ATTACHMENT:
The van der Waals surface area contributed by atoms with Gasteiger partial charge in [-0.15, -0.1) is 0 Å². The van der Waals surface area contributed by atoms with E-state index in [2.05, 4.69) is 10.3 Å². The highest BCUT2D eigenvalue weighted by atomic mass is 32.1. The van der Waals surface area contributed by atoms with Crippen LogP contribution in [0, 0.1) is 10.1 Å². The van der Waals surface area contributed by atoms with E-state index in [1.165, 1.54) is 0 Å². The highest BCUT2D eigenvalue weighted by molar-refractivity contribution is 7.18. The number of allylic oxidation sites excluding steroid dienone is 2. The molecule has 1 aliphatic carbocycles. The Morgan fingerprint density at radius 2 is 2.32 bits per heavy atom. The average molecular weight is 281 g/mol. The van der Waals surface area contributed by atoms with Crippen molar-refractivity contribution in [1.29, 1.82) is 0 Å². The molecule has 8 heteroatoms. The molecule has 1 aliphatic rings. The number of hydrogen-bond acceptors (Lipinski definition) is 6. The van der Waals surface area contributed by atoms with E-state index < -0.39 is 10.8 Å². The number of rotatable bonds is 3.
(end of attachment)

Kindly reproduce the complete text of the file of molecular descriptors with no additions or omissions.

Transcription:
The van der Waals surface area contributed by atoms with Gasteiger partial charge in [-0.15, -0.1) is 0 Å². The van der Waals surface area contributed by atoms with E-state index in [2.05, 4.69) is 10.3 Å². The highest BCUT2D eigenvalue weighted by atomic mass is 32.1. The van der Waals surface area contributed by atoms with Crippen LogP contribution in [0, 0.1) is 10.1 Å². The van der Waals surface area contributed by atoms with E-state index in [1.165, 1.54) is 0 Å². The highest BCUT2D eigenvalue weighted by molar-refractivity contribution is 7.18. The number of allylic oxidation sites excluding steroid dienone is 2. The molecule has 1 aliphatic carbocycles. The Morgan fingerprint density at radius 2 is 2.32 bits per heavy atom. The average molecular weight is 281 g/mol. The van der Waals surface area contributed by atoms with Crippen molar-refractivity contribution in [1.29, 1.82) is 0 Å². The molecule has 8 heteroatoms. The molecule has 1 aliphatic rings. The number of hydrogen-bond acceptors (Lipinski definition) is 6. The van der Waals surface area contributed by atoms with E-state index < -0.39 is 10.8 Å². The number of rotatable bonds is 3.